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Church

Rafaella Lambrinos on the Adopt a Yiayia and Pappou Program

January 18, 2022

OCEAN, NJ – Rafaella Lambrinos, whose family is from Karpathos originally, spoke with The National Herald about the Adopt a Yiayia and Pappou program she founded at St George Greek Orthodox Church in Ocean, NJ, which connects youth and seniors from her church community through weekly phone conversations. Inspired by her conversations with her own grandparents during the COVID lockdown, Lambrinos and her adopted yiayia Bess Peterson shared their thoughts on this beneficial program which has received permission to expand to the entire Metropolis of New Jersey.

TNH: How long did it take to put the program together from idea to realization?

Rafaella Lambrinos: The idea of Adopt a Yiayia and Pappou was born during the early weeks of the COVID lockdown. After weeks of not being able to visit my grandparents, and feeling like I could do more than just call and ask how they were feeling, I came across an interesting list of open-ended questions that I could ask my grandparents. I asked about their first jobs, their least favorite childhood chores, their favorite childhood games, and even some of their biggest disappointments. These questions were so much fun for my grandparents to answer, and I learned so many new things about them. Over time, I developed my own set of interesting questions to ask them, and I started writing their answers down as a keepsake. Hearing my grandparents talk about their childhood made me feel closer to them, at a time when we were physically apart. The positive feeling our conversations fostered made me think about the elderly in my church community. Knowing they could no longer attend church in person, I worried they may be feeling lonely. I decided to share the idea of connecting the youth with the senior members of our community for weekly phone conversations with our GOYA and church family. I presented my idea to my priest, Father Andrew Eugenis, and GOYA advisor, Mr. George Moutis, and about a month later, we were ready to begin.

TNH: What has been the most rewarding aspect of the Adopt a Yiayia and Pappou program?

RL: Personally, meeting and befriending my adopted yiayia, Bess Peterson, has been the most rewarding aspect of the program. I used to see Bess in church regularly, but never spoke to her. Now, I speak to her every week, and we have become good friends. I love listening to her tell me stories of what life was like when she was young, her accomplishments, and her adventures. She also seems to enjoy hearing about what I’m doing in school and my friends. Bess has become family. She has taught me the importance of being true to myself and my values, and of focusing on the positive. Indeed, my friendship with Bess has been the silver lining of the pandemic.

TNH: What was the most challenging aspect?

RL: The most challenging aspect of spearheading this project has been trying to expand it across the Metropolis. Although my program is simple, getting the message across to other churches at times has been difficult. Thankfully, I’ve met so many people who have wanted to help promote my program. It was an honor to receive His Grace Bishop Apostolos’ blessing to expand the program. His Grace connected me with the leader of all youth ministries in our Metropolis, Father Peter Thornberg, who has truly been my guide through this process. Fr. Eugenis and Mr. Moutis have been very supportive and helpful, as has Mrs. Evellyn Leontarakis Tsiadis, who has been instrumental in helping me to grow the program over the last year. In addition, Mr. Jim Kirkos helped me to create a professional video that introduces the program to interested churches. It’s really been an amazing experience.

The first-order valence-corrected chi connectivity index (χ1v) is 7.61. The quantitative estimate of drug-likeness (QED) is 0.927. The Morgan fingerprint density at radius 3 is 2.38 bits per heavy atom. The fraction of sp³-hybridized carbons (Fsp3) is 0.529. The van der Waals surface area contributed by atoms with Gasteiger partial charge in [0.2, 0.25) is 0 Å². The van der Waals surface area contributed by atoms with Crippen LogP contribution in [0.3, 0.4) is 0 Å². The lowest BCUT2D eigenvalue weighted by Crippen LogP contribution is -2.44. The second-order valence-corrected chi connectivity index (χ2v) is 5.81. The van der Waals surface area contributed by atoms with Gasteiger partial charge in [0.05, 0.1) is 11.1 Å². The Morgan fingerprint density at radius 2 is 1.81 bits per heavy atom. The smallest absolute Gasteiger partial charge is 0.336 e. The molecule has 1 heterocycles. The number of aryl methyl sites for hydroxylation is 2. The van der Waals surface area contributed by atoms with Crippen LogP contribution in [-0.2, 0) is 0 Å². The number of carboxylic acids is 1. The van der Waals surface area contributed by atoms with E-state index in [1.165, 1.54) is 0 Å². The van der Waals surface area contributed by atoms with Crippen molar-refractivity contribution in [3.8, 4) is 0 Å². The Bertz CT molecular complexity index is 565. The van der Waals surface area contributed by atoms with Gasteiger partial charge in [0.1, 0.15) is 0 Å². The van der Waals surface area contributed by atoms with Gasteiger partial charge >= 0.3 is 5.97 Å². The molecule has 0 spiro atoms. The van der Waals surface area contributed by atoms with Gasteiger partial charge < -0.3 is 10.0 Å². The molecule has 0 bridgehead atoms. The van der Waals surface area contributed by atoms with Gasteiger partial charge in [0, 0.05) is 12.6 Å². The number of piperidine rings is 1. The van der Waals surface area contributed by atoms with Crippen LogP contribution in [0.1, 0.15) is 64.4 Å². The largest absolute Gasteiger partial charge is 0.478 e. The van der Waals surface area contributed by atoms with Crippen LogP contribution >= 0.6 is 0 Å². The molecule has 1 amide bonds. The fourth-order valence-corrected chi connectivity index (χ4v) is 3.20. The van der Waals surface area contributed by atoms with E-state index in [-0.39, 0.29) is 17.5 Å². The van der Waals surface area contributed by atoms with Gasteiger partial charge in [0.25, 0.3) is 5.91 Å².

TNH: What do you see as the future of the program?

RL: I hope to see the Adopt a Yiayia and Pappou program in all churches in the Metropolis, and eventually across the country. There truly are no limitations. It is about taking some time to get to know a senior member of your community. It only requires a phone, a list of interesting questions, and someone to call. It is important to listen to the stories of our elderly, and to let them know their stories matter and that we care. Building relationships is priceless.

TNH: How can others get started? Who should they contact first?

RL: The Adopt a Yiayia and Pappou program is simple. GOYA advisors match interested GOYANs with a senior in their community that would like to receive a weekly phone call. Youth group leaders and advisors who are interested can email me at [email protected] or Fr. Peter Thornberg at [email protected], and I can provide the list of questions, a “how to” video, and an instructional slideshow.

TNH: How did you first hear about the program and what has been the best part of participating in it?

Bess Peterson: About a year ago, I was asked whether I would be interested in receiving a phone call from a member of our GOYA. I was happy to participate, and being matched with Rafaella has been a joy. Rafaella has been the best part of participating in this program. She is so interesting to talk to, and I love hearing about her goals and how she works to achieve them. She is alive. Although she thanks me for being her adopted yiayia, I believe our whole church has adopted her– we all love to watch her grow and be active in our community. We all represent our church and Rafaella is a wonderful representation of our community.

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